“Bringing people together, inspiring, soothing and sharing: these are the powers of art, the importance of which has been made emphatically obvious during the coronavirus disease (COVID-19) pandemic. With hundreds of thousands of people directly affected by the virus and billions more either in lockdown or battling the pandemic on the front lines, this World Art Day is a timely reminder that art has the power to unite and connect in times of crisis.” ~ Audrey Azoulay, Director-General of UNESCO

World Art Day is celebrated on 15 April in honour of the artist Leonardo da Vinci’s birthday. He is seen as a symbol of peace, freedom of expression and brotherhood. The day was declared by the International Association of Art (IAA), a partner of Unesco, to promote awareness about fine arts worldwide and was first celebrated in 2012. 

World Art Day is a celebration to promote the development, diffusion and enjoyment of art. Some of the most popular types of art include painting, sculpting, drawing, photography and calligraphy. Other art forms also include architecture, fashion design, wood crafts and jewellery design. Along with visual arts, there are also performing arts, which include dance, theatre and music. On this day we celebrate it all, helping reinforce the links between artistic creations and society to encourage awareness of the diversity of artistic expressions and highlight the contribution of artists to sustainable development. As long as humans have been able to use their hands, they have created art to represent themselves. From cave paintings to ceilings of chapels, artistic expressions can tell us a lot about the lives of the people who created them.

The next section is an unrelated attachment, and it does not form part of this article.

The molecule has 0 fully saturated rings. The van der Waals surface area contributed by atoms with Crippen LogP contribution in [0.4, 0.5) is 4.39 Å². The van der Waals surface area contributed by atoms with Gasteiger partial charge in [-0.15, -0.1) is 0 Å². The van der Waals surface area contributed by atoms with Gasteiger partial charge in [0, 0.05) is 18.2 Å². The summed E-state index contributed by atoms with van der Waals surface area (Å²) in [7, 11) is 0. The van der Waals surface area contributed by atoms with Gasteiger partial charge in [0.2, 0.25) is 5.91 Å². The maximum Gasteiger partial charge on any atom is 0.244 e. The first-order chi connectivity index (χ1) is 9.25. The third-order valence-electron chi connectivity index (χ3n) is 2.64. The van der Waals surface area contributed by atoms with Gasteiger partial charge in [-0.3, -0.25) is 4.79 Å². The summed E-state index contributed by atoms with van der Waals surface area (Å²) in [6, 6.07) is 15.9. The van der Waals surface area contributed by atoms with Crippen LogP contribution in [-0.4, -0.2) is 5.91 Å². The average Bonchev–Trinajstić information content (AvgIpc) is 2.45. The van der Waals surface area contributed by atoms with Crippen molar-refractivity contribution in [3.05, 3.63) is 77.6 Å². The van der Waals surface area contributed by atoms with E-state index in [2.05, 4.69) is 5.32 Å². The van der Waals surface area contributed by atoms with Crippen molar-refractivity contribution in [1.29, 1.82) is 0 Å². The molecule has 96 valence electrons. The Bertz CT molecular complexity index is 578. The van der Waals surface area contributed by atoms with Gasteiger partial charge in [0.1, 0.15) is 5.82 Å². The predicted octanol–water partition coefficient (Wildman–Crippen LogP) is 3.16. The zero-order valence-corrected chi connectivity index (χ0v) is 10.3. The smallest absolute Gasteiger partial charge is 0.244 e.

Between 70 – 80% of photography students around the world are women, yet they account for only about 15% of professional photographers. Women have been underrepresented and overlooked throughout the history of photography, but recently there has been a greater acknowledgement of their contributions to photography. Here are a few South African female photographers from a few years back: